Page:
Talk about mixed messages! Try these:
- “Think things through”
- “Listen to your heart”
- “Be the change you want in others”
There’s a constant trendy valuing process that takes placed among thoughts, behaviours, and feelings. In reality, they all interact each other and a fallacy on any set thought, behavior or feeling can lead to a cascade of problems.
However, some therapists advocate for a 4th condition to be added to the Big 3: perception. Why doesn’t perception have to fall under “thoughts”? Simply put, we have perceptions of our thoughts. We think we’re right or wrong, on target or off.
If we had no perception of our own thinking, we probably wouldn’t be having this discussion. There would likely be no internet, and all of human sentience would drop away. Our perception of things changes everything.
We treat a perception of a thing as if it were factual, reality, when it’s not. We routinely feed ourselves misinformation and then act on it, experience feelings from consequences of those misguided behaviors that are predicated by a distorted perception of a real event or fact.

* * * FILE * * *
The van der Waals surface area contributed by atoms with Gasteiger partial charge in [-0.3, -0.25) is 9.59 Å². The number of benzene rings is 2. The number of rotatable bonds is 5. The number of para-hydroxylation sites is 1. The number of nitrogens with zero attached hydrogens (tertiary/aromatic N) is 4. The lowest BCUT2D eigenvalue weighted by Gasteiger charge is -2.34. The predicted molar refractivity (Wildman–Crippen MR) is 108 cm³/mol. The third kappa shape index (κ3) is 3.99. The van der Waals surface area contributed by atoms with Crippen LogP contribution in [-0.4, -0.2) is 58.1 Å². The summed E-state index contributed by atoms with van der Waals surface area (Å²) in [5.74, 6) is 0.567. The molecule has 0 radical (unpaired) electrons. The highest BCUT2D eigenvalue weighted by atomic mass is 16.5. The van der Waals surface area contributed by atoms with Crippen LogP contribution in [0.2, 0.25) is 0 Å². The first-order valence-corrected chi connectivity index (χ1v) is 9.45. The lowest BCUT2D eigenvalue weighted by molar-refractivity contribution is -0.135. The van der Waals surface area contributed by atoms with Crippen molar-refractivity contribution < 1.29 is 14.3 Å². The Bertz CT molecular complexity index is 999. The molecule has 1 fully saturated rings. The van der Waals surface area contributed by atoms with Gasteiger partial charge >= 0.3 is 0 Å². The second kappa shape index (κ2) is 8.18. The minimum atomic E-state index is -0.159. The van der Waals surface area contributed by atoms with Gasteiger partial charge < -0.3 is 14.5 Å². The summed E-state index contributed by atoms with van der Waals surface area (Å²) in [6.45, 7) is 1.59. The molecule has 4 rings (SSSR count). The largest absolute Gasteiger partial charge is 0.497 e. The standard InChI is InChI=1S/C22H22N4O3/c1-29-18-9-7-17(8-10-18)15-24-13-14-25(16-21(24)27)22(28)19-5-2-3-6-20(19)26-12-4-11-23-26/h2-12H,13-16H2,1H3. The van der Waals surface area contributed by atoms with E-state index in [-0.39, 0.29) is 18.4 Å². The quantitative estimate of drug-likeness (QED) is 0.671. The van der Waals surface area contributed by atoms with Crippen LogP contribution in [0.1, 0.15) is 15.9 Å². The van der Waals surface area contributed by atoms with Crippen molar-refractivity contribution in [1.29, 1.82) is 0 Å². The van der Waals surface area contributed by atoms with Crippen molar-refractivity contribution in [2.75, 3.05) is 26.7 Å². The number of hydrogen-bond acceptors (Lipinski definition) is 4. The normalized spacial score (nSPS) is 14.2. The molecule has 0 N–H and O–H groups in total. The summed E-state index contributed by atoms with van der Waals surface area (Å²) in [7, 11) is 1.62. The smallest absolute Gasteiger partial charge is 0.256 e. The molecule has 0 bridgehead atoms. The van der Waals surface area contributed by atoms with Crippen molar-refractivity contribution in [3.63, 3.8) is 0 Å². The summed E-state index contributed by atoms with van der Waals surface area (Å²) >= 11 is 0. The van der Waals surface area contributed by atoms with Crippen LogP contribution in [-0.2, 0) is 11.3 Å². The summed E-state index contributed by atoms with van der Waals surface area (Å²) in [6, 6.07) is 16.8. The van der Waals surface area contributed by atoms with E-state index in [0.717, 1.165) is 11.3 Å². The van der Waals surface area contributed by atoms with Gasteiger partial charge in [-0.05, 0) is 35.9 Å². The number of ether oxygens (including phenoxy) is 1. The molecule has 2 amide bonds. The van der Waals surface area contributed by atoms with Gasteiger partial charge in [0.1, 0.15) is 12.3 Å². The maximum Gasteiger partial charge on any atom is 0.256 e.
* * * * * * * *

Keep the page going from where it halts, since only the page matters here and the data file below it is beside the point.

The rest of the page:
This is a huge aspect of modern culture all over the earth. Media presents information that is at best supposition cherry picked and cobbled together. It’s presented as fact or “almost verified” and we then make decisions based on half-cocked pseudo-journalism. However, when this kind of misperception is taking place in our private lives, we need to stop and get some real perspective.
There are a few great ways to give ourselves a reality check. One is to check what our feelings are against a source that’s trusted for the facts. Some friends have a talent for saying what they see without embellishment. They are still however susceptible to perception errors. Fact checking with an objective source is great for many things. That isn’t so helpful for things like flunking a math test.
Let’s use that as an example. Person A flunks a math exam. They’ve flunked before, so they think they are just not “math material,” and give up. Person B flunks too. They have also flunked before. They look at their behaviour and decide to get help with a tutor before the next exam. Next time they earn a C. that’s much better than a failing grade.
It encourages Person B to keep studying with a tutor. In time, they’ll have better math grades consistently. Person A stays stuck. Why? Person A looked at the results of their interactions with math as irrevocably bad. Person B saw that interaction as mutable, changeable.
Perception can make all the difference in many areas of our lives.
One of the most common errors is in how we perceive an event.